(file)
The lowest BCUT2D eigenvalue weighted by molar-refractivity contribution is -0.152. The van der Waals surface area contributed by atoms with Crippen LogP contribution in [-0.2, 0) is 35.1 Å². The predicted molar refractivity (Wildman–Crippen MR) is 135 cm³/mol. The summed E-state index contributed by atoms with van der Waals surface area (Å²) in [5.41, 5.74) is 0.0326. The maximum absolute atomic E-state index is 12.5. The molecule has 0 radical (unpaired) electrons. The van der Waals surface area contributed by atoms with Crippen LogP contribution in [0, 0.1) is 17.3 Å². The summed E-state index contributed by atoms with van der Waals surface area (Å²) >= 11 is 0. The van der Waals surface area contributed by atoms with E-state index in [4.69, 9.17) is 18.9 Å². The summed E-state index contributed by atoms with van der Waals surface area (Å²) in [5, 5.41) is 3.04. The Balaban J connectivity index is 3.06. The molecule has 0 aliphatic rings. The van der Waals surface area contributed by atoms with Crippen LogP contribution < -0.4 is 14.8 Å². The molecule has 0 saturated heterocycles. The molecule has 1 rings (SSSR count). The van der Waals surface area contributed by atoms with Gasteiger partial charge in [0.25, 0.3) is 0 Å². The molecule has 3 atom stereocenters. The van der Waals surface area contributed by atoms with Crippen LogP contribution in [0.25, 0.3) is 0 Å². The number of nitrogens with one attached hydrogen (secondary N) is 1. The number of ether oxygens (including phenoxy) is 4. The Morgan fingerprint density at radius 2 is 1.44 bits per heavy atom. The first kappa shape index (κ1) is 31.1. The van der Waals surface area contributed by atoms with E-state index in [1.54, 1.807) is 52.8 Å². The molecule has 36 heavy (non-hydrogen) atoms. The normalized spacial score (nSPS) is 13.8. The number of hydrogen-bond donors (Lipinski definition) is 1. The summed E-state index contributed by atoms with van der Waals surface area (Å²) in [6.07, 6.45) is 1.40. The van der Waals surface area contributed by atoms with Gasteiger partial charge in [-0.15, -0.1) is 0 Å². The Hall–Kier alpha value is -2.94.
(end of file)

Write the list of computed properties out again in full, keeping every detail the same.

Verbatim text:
The lowest BCUT2D eigenvalue weighted by molar-refractivity contribution is -0.152. The van der Waals surface area contributed by atoms with Crippen LogP contribution in [-0.2, 0) is 35.1 Å². The predicted molar refractivity (Wildman–Crippen MR) is 135 cm³/mol. The summed E-state index contributed by atoms with van der Waals surface area (Å²) in [5.41, 5.74) is 0.0326. The maximum absolute atomic E-state index is 12.5. The molecule has 0 radical (unpaired) electrons. The van der Waals surface area contributed by atoms with Crippen LogP contribution in [0, 0.1) is 17.3 Å². The summed E-state index contributed by atoms with van der Waals surface area (Å²) >= 11 is 0. The van der Waals surface area contributed by atoms with E-state index in [4.69, 9.17) is 18.9 Å². The summed E-state index contributed by atoms with van der Waals surface area (Å²) in [5, 5.41) is 3.04. The Balaban J connectivity index is 3.06. The molecule has 0 aliphatic rings. The van der Waals surface area contributed by atoms with Crippen LogP contribution < -0.4 is 14.8 Å². The molecule has 0 saturated heterocycles. The molecule has 1 rings (SSSR count). The van der Waals surface area contributed by atoms with Gasteiger partial charge in [0.25, 0.3) is 0 Å². The molecule has 3 atom stereocenters. The van der Waals surface area contributed by atoms with Crippen LogP contribution in [0.25, 0.3) is 0 Å². The number of nitrogens with one attached hydrogen (secondary N) is 1. The number of ether oxygens (including phenoxy) is 4. The Morgan fingerprint density at radius 2 is 1.44 bits per heavy atom. The first kappa shape index (κ1) is 31.1. The van der Waals surface area contributed by atoms with E-state index in [1.54, 1.807) is 52.8 Å². The molecule has 36 heavy (non-hydrogen) atoms. The normalized spacial score (nSPS) is 13.8. The number of hydrogen-bond donors (Lipinski definition) is 1. The summed E-state index contributed by atoms with van der Waals surface area (Å²) in [6.07, 6.45) is 1.40. The van der Waals surface area contributed by atoms with Gasteiger partial charge in [-0.15, -0.1) is 0 Å². The Hall–Kier alpha value is -2.94.